Ideas from Hackday, such as Fango, can be incorporated into the company's roadmap if they show promise. Penfold says the focus is on "more around mobility than mobile": Yahoo!7's tech team wants to "be able to serve our content to users wherever they are, and whatever device they're on". "So one of the streams we're working on at the moment is making our entire network device aware and responsively designed [for] those devices," he says, "serving the content to our users in an optimised way regardless of what device they're on."

For Penfold's team, ensuring that the company's systems can keep up with changing patterns of media consumption is important. For example, when it comes to the National Broadband Network, which is likely to have a significant impact on how consumers access entertainment, "we need to be ready now," Penfold says. "We need to be planning for that, and we are at Yahoo!7," he adds.

"We've recently done a major infrastructure project around our video platform, where we did a video platform refresh. We've been rolling that out to our properties at the moment; so it's on sport and on news at the moment we'll be rolling that out to the rest of the network as we go."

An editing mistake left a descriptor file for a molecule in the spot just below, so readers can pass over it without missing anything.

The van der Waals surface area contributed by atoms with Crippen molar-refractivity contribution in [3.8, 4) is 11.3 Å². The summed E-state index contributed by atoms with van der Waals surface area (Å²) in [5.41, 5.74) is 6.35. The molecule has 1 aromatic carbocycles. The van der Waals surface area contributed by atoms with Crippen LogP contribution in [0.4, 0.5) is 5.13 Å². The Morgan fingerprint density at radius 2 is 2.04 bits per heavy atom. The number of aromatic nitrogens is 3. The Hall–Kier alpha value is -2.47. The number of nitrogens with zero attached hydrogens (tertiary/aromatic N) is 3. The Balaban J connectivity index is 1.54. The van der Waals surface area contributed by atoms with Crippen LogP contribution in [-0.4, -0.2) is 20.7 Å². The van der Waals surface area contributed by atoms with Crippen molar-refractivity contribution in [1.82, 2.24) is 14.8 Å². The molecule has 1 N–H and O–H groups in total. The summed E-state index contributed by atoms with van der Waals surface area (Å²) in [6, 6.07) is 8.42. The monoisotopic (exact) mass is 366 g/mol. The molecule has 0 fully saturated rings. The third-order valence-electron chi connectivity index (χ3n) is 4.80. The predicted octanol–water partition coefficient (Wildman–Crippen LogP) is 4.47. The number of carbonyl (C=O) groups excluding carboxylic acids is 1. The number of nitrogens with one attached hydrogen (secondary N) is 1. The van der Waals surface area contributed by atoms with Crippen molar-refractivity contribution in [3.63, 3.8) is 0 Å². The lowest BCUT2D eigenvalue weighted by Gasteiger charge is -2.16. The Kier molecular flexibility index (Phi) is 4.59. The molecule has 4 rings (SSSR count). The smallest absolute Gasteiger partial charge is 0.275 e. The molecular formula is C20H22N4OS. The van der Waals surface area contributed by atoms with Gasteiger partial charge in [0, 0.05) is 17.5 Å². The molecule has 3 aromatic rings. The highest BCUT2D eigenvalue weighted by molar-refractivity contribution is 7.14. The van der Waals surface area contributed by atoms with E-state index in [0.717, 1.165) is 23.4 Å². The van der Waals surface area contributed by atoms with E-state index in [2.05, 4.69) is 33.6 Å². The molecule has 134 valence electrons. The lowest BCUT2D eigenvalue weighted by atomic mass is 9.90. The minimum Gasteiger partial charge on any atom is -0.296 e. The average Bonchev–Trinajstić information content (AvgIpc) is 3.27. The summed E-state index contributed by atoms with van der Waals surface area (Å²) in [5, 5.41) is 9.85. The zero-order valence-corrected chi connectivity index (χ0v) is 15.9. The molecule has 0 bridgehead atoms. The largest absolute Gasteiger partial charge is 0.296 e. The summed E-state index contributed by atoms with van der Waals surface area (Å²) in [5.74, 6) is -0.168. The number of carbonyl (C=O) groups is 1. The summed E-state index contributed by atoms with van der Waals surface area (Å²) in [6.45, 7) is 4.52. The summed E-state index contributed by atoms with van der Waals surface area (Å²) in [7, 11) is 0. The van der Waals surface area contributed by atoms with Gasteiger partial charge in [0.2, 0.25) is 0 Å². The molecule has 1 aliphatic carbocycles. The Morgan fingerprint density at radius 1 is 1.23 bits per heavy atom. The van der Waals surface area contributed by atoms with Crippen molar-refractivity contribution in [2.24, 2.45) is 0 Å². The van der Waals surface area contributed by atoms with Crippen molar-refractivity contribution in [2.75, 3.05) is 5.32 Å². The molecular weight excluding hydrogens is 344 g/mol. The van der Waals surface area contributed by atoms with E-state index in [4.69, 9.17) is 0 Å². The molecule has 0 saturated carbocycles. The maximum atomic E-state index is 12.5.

The project started at the beginning of 2012. "It's been a large undertaking," he says. The aim is a 'best-of-breed' video player, "which is going to be really important for when the NBN does come out," he says. The team is building everything for scale. "Yahoo!7 reaches 8.8 million Australians every month, so anything we release has to work and has to work straight away at scale. That's obviously a big focus for us that's only going to continue as Yahoo!7 continues to grow. As broadband usage continues to grow, we obviously need to be ahead of the game there. We're definitely working towards scale, performance, availability."

Rohan Pearce is the editor of Techworld Australia and Computerworld Australia. Contact him at rohan_pearce at

Follow Rohan on Twitter: @rohan_p

Copyright © 2012 IDG Communications, Inc.

Shop Tech Products at Amazon